2012 Grassroots Awards
22nd Annual Preservation Party and 13th Annual Grassroots Awards!
The Historic Districts Council holds a yearly event to honor those who have been especially influential in the preservation world. The Grassroots Awards are given to those who have worked tirelessly for their neighborhoods; by gaining recognition and protection for New York’s historic buildings.
•To view pictures from the even go out 2012 Grassroots photo page.
This year’s award winners are:
The Green-Wood Cemetery in Brooklyn will be honored for its long-time historic preservation efforts in maintaining and restoring its remarkable buildings, grounds and memorials. Founded in 1838 and encompassing 478 acres, the cemetery is one of America’s premier examples of rural cemetery design. Over the past several years, the cemetery has increased its preservation activities through public education programs, restoration projects for monuments, sponsoring a successful designation as a National Historic Landmark and most recently, acquiring the endangered Weir-McGovern Greenhouse, across from Green-Wood’s main entrance. The building was built in 1895 and is the only surviving Victorian-era commercial greenhouse in New York City. The greenhouse was designated a New York City landmark in 1982 but had fallen into grave disrepair over the years. Under the leadership of Green-Wood’s president, Richard Moylan, the cemetery purchased the greenhouse in 2012 and is committed to restoring it to its full glory and to readying it for its new role as Green-Wood’s visitor center. Much work remains to be done but the future of this unique New York City landmark is now assured.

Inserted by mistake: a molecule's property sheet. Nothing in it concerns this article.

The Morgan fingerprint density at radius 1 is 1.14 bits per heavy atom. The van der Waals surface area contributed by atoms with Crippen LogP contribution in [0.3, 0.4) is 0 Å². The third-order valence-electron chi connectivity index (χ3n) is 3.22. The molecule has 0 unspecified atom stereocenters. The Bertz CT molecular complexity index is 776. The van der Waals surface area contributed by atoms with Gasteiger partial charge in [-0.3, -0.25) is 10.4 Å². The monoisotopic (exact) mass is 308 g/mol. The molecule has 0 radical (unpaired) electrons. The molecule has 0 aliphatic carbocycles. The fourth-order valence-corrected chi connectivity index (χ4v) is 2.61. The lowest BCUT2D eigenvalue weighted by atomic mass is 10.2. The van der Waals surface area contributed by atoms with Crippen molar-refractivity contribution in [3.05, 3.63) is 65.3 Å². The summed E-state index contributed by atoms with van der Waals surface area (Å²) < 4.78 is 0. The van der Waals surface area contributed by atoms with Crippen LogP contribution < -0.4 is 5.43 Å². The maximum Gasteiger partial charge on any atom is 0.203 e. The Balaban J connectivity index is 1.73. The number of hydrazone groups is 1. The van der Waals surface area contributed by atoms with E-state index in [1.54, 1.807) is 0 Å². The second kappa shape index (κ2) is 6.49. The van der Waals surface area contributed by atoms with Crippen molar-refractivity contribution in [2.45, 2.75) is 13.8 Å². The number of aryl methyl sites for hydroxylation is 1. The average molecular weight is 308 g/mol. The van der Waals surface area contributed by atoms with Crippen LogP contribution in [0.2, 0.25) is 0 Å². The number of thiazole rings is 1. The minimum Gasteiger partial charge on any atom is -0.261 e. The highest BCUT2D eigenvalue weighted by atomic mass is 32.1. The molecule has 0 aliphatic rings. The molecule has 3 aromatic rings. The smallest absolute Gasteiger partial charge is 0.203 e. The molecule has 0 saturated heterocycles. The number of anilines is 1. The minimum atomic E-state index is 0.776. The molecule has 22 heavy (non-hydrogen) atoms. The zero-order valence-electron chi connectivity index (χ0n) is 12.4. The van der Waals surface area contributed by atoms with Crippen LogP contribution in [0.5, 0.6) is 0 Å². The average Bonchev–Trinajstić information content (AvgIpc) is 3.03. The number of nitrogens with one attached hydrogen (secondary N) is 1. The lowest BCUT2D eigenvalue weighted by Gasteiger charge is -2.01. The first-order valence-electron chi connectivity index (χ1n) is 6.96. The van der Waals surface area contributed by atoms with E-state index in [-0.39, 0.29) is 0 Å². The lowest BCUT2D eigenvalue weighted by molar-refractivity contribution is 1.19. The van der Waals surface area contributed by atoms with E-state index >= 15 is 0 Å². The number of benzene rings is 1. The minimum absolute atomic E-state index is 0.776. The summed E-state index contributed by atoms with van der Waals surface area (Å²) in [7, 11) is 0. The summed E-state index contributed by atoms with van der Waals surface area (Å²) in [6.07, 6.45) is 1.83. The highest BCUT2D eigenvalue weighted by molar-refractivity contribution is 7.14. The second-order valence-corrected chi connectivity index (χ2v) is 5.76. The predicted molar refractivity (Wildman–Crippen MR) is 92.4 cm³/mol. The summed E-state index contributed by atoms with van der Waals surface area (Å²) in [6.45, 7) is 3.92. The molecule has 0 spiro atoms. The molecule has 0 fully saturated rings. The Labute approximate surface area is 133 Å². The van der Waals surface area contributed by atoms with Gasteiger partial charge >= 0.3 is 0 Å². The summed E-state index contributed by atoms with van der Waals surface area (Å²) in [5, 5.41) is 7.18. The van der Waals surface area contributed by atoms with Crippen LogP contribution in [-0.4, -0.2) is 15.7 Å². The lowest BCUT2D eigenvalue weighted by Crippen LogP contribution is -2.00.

•Parkway Village Historical Society
Parkway Village, in Kew Gardens, Queens, is a 34-acre residential complex of neo-Georgian design attached houses located in beautiful landscaped surroundings. The complex was built in the late 1940s to house United Nations personnel, and was home to such notable people as Ralph Bunche, Roy Wilkins and Betty Friedan. The Parkway Village Historical Society has recently completed a successful campaign to list the district on both the New York State and the National Registers of Historic Places. Through the efforts of the Historical Society, Parkway Village has gained much deserved recognition for its history and contribution to the heritage of its city, state and country.
•Theodore Grunewald, Founder of the Coalition to Save Manufacturers Hanover Trust
Designed for Manufacturers Hanover Trust by Gordon Bunshaft of Skidmore, Owings & Merrill and completed in 1954, 510 Fifth Avenue is a revered Modernist structure whose exterior was designated a landmark in 1997. As founder of the Coalition to Save Manufacturers Hanover Trust, Theodore Grunewald led the fight to have the building’s interior designated last year and has continued his work through advocacy and legal efforts to ensure that changes to both the interior and exterior are appropriate to the original design. These efforts have restored the famed Harry Bertoia sculptures to the interior, ensured protection of the building’s exterior zoning envelope and resulted in creating a new legal precedent for preservationists to use in protecting important buildings.